Western sanctions can bring Russia long-awaited infinite relief
Imports of food for the Russian market have become commonplace. Russia imports more goods than it produces, and this trend lasts for years. The world's largest country with rich agricultural history has become virtually dependent on other states, including even tiny European countries that one can hardly find on the map. What will happen to Russia if trade relations are interrupted due to sanctions?
Since the end of the 20th century, especially after joining the WTO, Russia's dependence on foreign food has been growing. Reportedly, Russia's imports account for about 80 percent of all available goods, including those that foreign companies produce in our country and those that use foreign-made ingredients in their production.
Russia can not even provide itself with meat and milk. Is it really the case? What would happen if the West used drastic measures against Russia that could result in the deterioration of trade relations with the EU and the U.S.? Assistant Professor for Technology Trade Transactions of the Russian Academy of Foreign Trade at the Ministry for Economic Development, Andrei Golubchik, told Pravda.Ru that Russia will not be able to quickly replace imported products with the ones of its own production.
"We have enough grain, but the quality of this grain will not let anyone produce premium pasta from it. Russian sorts of grain are not suitable for that, although we can make very good bread from it. We have been providing ourselves with poultry to the fullest. If we take a look at the near future and assume that the state will slowly but surely turn to beef and dairy cattle, then in a year or two we will be able to provide ourselves with Russian-made beef, pork and dairy products. Today, unfortunately, we can not do without imports, - says Andrei Golubchik. - But, thank God, it is not 1938 or 1951. There is fine beef in Argentina and Australia. If Australia joins the sanctions against Russia, Argentina all not - the Argentinians will be happy to sell. Transportation costs will be higher, and it will affect the price, but there are no options here."
Generally, Russia can buy meat from the friendly Brazil, which shares BRICS membership with Russia and remains one of the largest suppliers of meat products to Russia. As for dairy and other animal products, including meat, Russia's closest partner is Belarus, an ally in the Customs Union, which borders on western territories of the Russian Federation and sells products at low prices.
"Our companies consume frozen meat in blocks, which they use to make sausage products, - the head of the Moscow Department for Trade and Services, Alexei Nemeryuk said. - They are BRICS countries. They have been our partners for quite some time, and we buy this meat from them. Clearly, we had Polish bacon, which was famous for its quality in the industry, but we found a replacement for the product. Speaking of meat, Russia can use the help of Belarus. As for pork and poultry - Russia does not need to import these."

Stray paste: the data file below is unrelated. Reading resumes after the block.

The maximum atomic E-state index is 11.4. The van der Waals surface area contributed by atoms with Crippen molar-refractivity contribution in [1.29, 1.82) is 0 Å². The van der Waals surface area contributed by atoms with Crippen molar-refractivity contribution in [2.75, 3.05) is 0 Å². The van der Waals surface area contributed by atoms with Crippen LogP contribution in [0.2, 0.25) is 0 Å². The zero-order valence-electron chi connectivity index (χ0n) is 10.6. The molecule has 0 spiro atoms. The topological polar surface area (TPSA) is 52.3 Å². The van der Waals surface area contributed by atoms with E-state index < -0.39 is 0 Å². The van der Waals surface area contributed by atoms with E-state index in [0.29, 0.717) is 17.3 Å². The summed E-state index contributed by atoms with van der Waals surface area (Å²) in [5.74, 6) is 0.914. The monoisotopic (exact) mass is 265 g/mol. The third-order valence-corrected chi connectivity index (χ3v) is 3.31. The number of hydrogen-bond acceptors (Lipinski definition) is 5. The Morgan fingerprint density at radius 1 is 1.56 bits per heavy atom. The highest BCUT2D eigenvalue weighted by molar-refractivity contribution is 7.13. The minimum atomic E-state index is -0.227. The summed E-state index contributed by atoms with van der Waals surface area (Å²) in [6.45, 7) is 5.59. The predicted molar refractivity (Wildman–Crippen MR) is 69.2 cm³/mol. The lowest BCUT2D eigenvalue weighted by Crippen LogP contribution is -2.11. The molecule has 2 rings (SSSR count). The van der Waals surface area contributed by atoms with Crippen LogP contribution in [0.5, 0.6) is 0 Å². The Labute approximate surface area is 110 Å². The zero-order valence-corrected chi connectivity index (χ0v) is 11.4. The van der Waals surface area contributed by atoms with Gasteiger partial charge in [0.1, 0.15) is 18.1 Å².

As for fruits and vegetables, then, the official said, it was decided to raise subsidies for greenhouses and accelerate the development of poultry and fish production. If there are not enough products for one particular sector of the food industry, then Russia can focus on the production of CIS countries or far-foreign countries.
"The situation with fruit and berries is worse. We receive up to 80 percent of berries and fruits from Europe, but it is possible to replace our partners here too. Serbia is ready to supply Russia with berries. Serbia is a large supplier of raspberry and blueberry," says Alexey Nemeryuk.
Meanwhile, Andrei Golubchik said that the Russian market had no segments that would be painfully dependent on foreign supplies. The only unpleasant moment that may occur for the Russian economy because of tougher sanctions is connected with the high-tech industry. Still, Russia may find another way for the procurement of necessary high-tech machinery and equipment, for example, through China, which refused to participate in the ongoing campaign against Russian.
"There will be workarounds for it. The Soviet Union continuously lived under the conditions of economic sanctions, however, IBM computers worked in the places, where they had to work at Soviet enterprises. Yes, they were more expensive, they had to be imported via Bulgaria or Romania, but it was possible to import them. I am not at all concerned about the absence of some food products, but I am concerned about high-tech equipment," the expert concludes. To crown it all, it is not profitable for other countries of the world to take the Russian sales market away from their own companies. If it happens, the Europeans will have to find new buyers for their fruits and berries, and Bush's legs will have to find another direction to run to. This is still a big question, who is going to lose more, should trade relations be suspended.
Is Russia scared of Western sanctions?